The Descent: A Search History

photo: Lionsgate
perception vs reality

The first time I saw The Descent, I had a fever. 

For a long time those saturated images lingered, mingling with my own memories, everything drenched in shades of red.

The damp dark of the cave—

A woman screaming my sister’s name—

A body submerged in a glistening river—

One fervent gasp for air. 

A story told in shadows, feathered in a flashlight’s beams—all of it heightened by the physicality of my discomfort. Were the chills from fear or fever? I can’t remember, couldn’t say. I turned to the film that day in search of distraction, but everything onscreen only made me more aware of my own shallow breath. Yet I felt compelled to continue what I had started, to see the story through to its end.

As if I was not simply watching The Descent, but The Descent was happening to me.

anxiety symptoms in women

The only man in The Descent dies within the first four minutes of the film’s runtime.

A trio of women reach the shore in the wake of their whitewater rafting adventure; our protagonist, Sarah, reunites with her husband, Paul, and daughter, Jessica. But even at this early stage, something churns beneath the surface of the group’s reconnection. A silent but meaningful moment passes between Paul and audacious, beautiful Juno as he removes her helmet at the water’s edge—an intimate exchange between Sarah’s friend and partner that hints at a deeper betrayal, soon to be revealed.

In the car, Paul is cold and distant. We feel something brewing—conflict, confrontation. We don’t expect what happens instead—collision. Copper pipes penetrate the windshield, impaling him beside her. Whatever confession was on the horizon, it’ll never come now.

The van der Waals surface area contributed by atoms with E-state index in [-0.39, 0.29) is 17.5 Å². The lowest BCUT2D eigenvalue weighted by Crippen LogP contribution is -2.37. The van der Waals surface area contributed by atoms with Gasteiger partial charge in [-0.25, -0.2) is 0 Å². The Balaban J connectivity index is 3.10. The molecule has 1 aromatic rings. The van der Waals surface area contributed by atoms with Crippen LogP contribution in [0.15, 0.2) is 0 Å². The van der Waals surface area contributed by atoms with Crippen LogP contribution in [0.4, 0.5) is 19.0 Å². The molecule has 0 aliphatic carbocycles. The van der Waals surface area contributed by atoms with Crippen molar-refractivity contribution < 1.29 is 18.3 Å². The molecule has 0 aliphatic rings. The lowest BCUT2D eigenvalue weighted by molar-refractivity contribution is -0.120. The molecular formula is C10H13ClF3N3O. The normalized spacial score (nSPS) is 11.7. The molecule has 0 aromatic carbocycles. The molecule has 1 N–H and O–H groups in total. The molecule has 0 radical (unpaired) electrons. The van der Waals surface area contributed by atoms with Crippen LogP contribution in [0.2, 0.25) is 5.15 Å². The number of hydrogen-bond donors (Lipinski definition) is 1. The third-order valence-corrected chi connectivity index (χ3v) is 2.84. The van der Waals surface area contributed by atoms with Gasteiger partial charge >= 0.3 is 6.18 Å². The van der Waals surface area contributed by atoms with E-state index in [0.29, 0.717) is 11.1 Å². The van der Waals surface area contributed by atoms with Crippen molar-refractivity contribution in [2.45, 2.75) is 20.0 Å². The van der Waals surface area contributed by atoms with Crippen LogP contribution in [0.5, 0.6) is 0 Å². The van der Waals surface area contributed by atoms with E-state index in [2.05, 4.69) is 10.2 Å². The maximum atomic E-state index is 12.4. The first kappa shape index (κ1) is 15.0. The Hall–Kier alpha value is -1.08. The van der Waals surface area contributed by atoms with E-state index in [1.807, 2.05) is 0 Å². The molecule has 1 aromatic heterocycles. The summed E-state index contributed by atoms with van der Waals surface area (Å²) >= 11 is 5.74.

Maybe it’s an unusual structuring decision for a horror movie, beginning with the worst thing. The crash is shocking and yet there’s also something grotesquely normal about it. Sarah loses her husband and child in a brutally mundane tragedy that claims 3,700 lives every day. It’s disturbing to consider that a calamity so commonplace is also the worst kind of loss many of us can imagine. The camera lingers on the wreck in this opening salvo, as if daring the viewer to wonder: what could be worse than this?

In the aftermath of Sarah’s loss, the women embark on another adventure. This time their sights are set on the depths of the earth, a caving expedition of six helmed by the determined Juno. No longer a carefree girls’ trip, the journey is now heavy with intent—to heal Sarah’s wounds, to assuage Juno’s guilt, to bring the friends back together again. But in her attempt, Juno has hidden the truth once more; the cave system she selected for the group is entirely unexplored terrain. Self-assured Juno sees her shared adventure as the answer, perhaps a path to redemption. But by definition, adventure will always promise some degree of uncertainty—for better or worse.

Sarah’s participation is all muscle memory and obligation. Her heart’s just not in it. To make matters worse, she finds herself trapped in a tunnel not long after first entering the cave. The moment is a claustrophobe’s breathless nightmare—unable to move forward, unable to go back. Sarah begins to panic, wailing, “I can’t fucking breathe!”

In such a moment, one is gripped by the intractable instinct to wonder—in fear as in grief—what if I’m trapped here forever? What if it will always feel like this? Sometimes fear builds so thick that it obscures the future from view.

Another friend, Beth, soothes Sarah’s rising panic by reminding her of the horrors of her past. “What are you so afraid of?” she asks. “The worst thing that could’ve happened to you has already happened. Okay? And you’re still here.”